The rule in Browne v. Dunn is one that defence counsel must keep at the forefront of their minds when conducting trials.
This well-known rule stands for the proposition that if counsel is going to challenge the credibility of a witness by calling contradictory evidence the witness must be given the chance to address the contradictory evidence in cross-examination while he or she is in the witness box. (R. v. Kosowan, 2015 SKPC 8, para 6)
In R. v. Kosowan, the Saskatchewan Provincial Court was asked to make a ruling about whether the rule in Browne v. Dunn had been breached. The Crown argued that Defence Counsel did not put enough of the contradictory evidence to a witness, thereby not affording her an opportunity to explain. The Crown was seeking to recall that witness.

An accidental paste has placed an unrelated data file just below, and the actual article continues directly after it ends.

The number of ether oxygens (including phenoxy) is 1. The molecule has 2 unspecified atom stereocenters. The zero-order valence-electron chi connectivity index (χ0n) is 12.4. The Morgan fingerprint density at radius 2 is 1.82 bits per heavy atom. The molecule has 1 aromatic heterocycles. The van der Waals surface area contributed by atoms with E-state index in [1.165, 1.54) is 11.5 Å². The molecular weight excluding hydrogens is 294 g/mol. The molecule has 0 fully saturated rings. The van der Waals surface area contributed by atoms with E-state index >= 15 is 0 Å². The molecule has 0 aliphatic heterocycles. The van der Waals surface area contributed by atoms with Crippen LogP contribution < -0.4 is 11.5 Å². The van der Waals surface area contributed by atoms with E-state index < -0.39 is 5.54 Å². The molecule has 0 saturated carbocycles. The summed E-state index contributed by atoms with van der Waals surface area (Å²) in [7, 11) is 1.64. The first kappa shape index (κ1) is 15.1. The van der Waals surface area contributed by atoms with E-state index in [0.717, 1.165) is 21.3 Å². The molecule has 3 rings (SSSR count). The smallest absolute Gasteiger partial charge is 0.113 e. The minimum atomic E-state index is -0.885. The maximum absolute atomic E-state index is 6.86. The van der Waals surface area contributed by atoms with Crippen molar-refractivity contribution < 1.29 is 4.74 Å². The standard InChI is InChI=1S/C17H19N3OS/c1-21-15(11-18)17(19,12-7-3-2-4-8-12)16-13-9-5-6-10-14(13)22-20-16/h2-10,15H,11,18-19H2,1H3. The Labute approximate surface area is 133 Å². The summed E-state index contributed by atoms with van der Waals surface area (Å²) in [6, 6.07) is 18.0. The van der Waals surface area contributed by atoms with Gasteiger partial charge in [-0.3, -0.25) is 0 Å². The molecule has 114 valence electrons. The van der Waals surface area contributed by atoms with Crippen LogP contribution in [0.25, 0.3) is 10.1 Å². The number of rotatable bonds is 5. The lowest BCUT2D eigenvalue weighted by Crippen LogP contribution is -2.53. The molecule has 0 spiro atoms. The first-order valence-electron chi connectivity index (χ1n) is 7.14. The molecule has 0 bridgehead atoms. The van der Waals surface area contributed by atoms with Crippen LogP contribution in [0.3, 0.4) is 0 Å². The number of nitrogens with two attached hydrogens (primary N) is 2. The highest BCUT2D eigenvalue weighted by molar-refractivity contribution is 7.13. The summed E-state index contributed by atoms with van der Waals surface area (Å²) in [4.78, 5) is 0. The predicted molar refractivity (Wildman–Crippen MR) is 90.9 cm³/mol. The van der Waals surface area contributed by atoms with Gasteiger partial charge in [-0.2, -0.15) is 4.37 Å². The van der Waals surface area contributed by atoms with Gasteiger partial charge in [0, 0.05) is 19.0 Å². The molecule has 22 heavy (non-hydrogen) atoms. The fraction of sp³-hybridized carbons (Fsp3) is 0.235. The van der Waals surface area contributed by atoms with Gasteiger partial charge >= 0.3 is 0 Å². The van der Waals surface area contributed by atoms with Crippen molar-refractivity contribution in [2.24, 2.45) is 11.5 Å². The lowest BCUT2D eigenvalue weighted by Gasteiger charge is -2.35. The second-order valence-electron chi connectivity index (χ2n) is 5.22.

Quoting from R v Verney (1977), 87 CCC (3d) 363 at 376 (Ont CA), the court wrote the following:
Browne v Dunn is a rule of fairness that prevents the “ambush” of a witness by not giving him an opportunity to state his position with respect to later evidence which contradicts him on an essential matter. It is not, however, an absolute rule and counsel must not feel obliged to slog through a witnesses’s evidence-in-chief, putting him on notice of every detail that the defence does not accept. Defence counsel must be free to use his own judgment about how to cross-examine a hostile witness. Having the witness repeat in cross-examination, everything he said in chief, is rarely the tactic of choice. . . .
After reviewing the case law and the questions put to the witness by defence counsel, the court found:
 Defence counsel was not obligated to put all the details to Ms. Redman concerning the contradictory evidence he expected Ms. Zurloff to proffer. He asked her a number of times whether they had people over to the residence that night or any time in 2013 and she repeatedly responded they did not.
The court ruled there was no breach of the rule in Browne v. Dunn, and would not recall the witness.